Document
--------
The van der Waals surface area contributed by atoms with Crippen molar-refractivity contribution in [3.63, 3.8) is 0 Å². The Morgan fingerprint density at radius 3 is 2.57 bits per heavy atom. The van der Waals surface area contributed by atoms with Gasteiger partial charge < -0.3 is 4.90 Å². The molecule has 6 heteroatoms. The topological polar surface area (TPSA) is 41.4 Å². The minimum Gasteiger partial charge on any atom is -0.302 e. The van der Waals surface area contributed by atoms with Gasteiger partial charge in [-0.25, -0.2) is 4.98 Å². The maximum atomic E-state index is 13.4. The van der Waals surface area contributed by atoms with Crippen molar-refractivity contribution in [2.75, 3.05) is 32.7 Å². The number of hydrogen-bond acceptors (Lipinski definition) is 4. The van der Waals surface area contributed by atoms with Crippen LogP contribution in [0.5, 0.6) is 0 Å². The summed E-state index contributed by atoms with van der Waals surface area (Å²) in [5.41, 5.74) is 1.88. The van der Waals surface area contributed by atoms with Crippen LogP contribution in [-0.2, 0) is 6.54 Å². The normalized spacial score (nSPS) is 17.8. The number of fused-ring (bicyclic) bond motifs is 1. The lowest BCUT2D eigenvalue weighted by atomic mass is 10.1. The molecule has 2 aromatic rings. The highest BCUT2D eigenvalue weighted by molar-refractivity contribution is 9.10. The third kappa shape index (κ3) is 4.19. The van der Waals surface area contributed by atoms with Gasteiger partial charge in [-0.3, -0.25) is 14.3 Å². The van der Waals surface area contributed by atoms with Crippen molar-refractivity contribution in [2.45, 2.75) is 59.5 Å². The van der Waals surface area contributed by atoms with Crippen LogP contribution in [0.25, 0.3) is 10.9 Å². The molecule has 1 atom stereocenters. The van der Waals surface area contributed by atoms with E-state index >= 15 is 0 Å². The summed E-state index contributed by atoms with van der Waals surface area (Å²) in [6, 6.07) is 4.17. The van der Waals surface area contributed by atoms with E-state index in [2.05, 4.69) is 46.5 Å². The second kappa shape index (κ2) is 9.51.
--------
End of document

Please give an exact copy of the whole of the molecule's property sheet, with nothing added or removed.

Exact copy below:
The van der Waals surface area contributed by atoms with Crippen molar-refractivity contribution in [3.63, 3.8) is 0 Å². The Morgan fingerprint density at radius 3 is 2.57 bits per heavy atom. The van der Waals surface area contributed by atoms with Gasteiger partial charge < -0.3 is 4.90 Å². The molecule has 6 heteroatoms. The topological polar surface area (TPSA) is 41.4 Å². The minimum Gasteiger partial charge on any atom is -0.302 e. The van der Waals surface area contributed by atoms with Gasteiger partial charge in [-0.25, -0.2) is 4.98 Å². The maximum atomic E-state index is 13.4. The van der Waals surface area contributed by atoms with Crippen molar-refractivity contribution in [2.75, 3.05) is 32.7 Å². The number of hydrogen-bond acceptors (Lipinski definition) is 4. The van der Waals surface area contributed by atoms with Crippen LogP contribution in [0.5, 0.6) is 0 Å². The summed E-state index contributed by atoms with van der Waals surface area (Å²) in [5.41, 5.74) is 1.88. The van der Waals surface area contributed by atoms with Crippen LogP contribution in [-0.2, 0) is 6.54 Å². The normalized spacial score (nSPS) is 17.8. The number of fused-ring (bicyclic) bond motifs is 1. The lowest BCUT2D eigenvalue weighted by atomic mass is 10.1. The molecule has 2 aromatic rings. The highest BCUT2D eigenvalue weighted by molar-refractivity contribution is 9.10. The third kappa shape index (κ3) is 4.19. The van der Waals surface area contributed by atoms with Gasteiger partial charge in [-0.3, -0.25) is 14.3 Å². The van der Waals surface area contributed by atoms with Crippen molar-refractivity contribution in [2.45, 2.75) is 59.5 Å². The van der Waals surface area contributed by atoms with Crippen LogP contribution in [0.25, 0.3) is 10.9 Å². The molecule has 1 atom stereocenters. The van der Waals surface area contributed by atoms with E-state index >= 15 is 0 Å². The summed E-state index contributed by atoms with van der Waals surface area (Å²) in [6, 6.07) is 4.17. The van der Waals surface area contributed by atoms with E-state index in [2.05, 4.69) is 46.5 Å². The second kappa shape index (κ2) is 9.51.